Editor’s note: This is a guest post by Lori Stalter.
There’s a scene in Star Wars V where Yoda, looking at Luke Skywalker, says to Obi-Wan Kenobi:
“All his life has he looked away … to the future, to the horizon. Never his mind on where he was … what he was doing.”
I’ve lived most of my life that way.
At work, I used to think about what I’d rather be doing. My mind whirred with exciting plans, projects, and vacation ideas. I thought about anything but that the task at hand.
I imagine many employees find themselves distracted and daydreaming from time to time, but multipotentialites are likely to have much more difficulty stopping their minds wandering while they’re at work.
It’s a Catch-22
Employed multipotentialites need to focus on their day jobs to support themselves, but they also need free time to pursue their interests. If we don’t allow ourselves to spend time on our personal projects, we’re likely to become distracted and perform badly at work. But if we devote too much time to our personal projects and neglect our jobs, we risk losing our income.
What we need is a way to balance our day jobs and our personal projects.
But I believe we can go one step further. I believe we can leverage our day jobs to help us with our personal projects. I believe we can use our jobs to increase our productivity when we’re not at work.
How to Use Your Day Job to Increase Your Productivity
1) Pay attention to what you do
In order to make conscious decisions about how you spend your time and what you do, you need to come off auto-pilot, and notice how you spend your time. You need to understand your current situation in order to change it.
2) See your job as an enabler
Instead of resenting your job for keeping you from your hobbies, see it as your ally – the thing that makes your lifestyle and passions possible. View it as transitional, temporary, and as something which is helping you on your way to your next great adventure.
3) Create non-negotiable schedules and routines
Most of us need to do certain tasks every day if we want to make meaningful progress with our projects. Schedules and routines are the keys to making consistent progress.
But, beyond calling in sick, scheduling vacation days, or getting approval to rearrange your hours, if you have a traditional job, your working hours are likely to be fairly non-negotiable. However, I found that my restrictive schedule actually proved useful.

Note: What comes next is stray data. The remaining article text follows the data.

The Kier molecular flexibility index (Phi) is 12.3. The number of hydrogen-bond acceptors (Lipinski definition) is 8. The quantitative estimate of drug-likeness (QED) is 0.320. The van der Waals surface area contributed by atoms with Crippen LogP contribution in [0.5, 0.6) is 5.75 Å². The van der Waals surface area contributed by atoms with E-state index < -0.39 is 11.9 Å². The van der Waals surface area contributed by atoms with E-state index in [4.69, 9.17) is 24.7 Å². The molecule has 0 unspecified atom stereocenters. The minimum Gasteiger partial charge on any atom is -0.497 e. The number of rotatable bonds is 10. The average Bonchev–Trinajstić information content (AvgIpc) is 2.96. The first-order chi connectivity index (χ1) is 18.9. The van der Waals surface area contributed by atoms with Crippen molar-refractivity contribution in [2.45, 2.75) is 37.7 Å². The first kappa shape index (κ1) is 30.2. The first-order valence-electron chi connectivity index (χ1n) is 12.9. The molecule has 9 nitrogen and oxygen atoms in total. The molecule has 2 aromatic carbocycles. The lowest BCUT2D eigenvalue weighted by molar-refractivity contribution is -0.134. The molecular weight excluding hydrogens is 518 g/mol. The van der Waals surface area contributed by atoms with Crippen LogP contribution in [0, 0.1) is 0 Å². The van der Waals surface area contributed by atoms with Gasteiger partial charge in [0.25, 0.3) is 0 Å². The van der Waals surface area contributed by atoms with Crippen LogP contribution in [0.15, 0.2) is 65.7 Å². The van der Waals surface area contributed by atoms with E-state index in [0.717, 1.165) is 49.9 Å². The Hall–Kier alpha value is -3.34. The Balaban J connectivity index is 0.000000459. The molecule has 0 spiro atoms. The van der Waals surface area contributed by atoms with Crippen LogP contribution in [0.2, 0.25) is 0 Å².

I do my best writing at around 10am, but I’m at work at that time, so I experimented with my free time, and discovered that I write almost as well at noon. Rather than waiting until the evening to write, I decided that noon would be my writing time.
As much as your schedule and personal circumstances allow, experiment to find the best routine for you.
4) Focus on what you’re working on
I struck a deal with myself. Instead of resisting my job, and treating it as the enemy by tinkering with my personal interests while at work, I decided to ask myself the following questions whenever I feel my attention or intention stray:
- Is this what I should be working on right now?
- Am I giving this task my best effort?
- If I’m not giving my all, what can I change so that I am giving my all?
I also decided I would do nothing on my work computer that wasn’t work related.
5) Make time for your projects
In exchange for creating such a strict environment for myself while at work, I compromised by committing to leaving the office for lunch.
During my lunch break, I began driving to a nearby park, and embracing this time as my own. After some experimentation, the following routine emerged:
- Eat lunch while reading for about twenty minutes
- Write 500 to 800 words
- Take a quick walk around the park
This is my hour for giving my mind and my body exactly what they need, either by working on my interests or by taking a break.
The 80/20 rule proves true
After implementing these changes, it didn’t take long to notice some interesting side effects from my new attitude, behavior and routine.
- My performance has improved
- I make fewer mistakes
- I no longer have to rush to meet deadlines
- I feel happier and more content
During my lunch hour:
- I retain more of what I read because I’m not hurried or distracted
- I discover new ideas more often
- My writing has improved
- I get more done in this one hour of full concentration than I did when I squeezed these activities in during my work day
Instead of feeling stuck and resenting my day job, by seeing it as my ally, I have been able to improve my performance not only in my personal projects, but also at work.
How can you leverage your day job to improve your productivity?
By day, Lori Stalter is a senior drafter and designer in an engineering department for a manufacturing company. Her other interests include healthy eating, exercise, and mindfulness, which she covers at loristalter.com. Lori also has an online resource for people interested in building their very first website at How to Start a Website 2.0.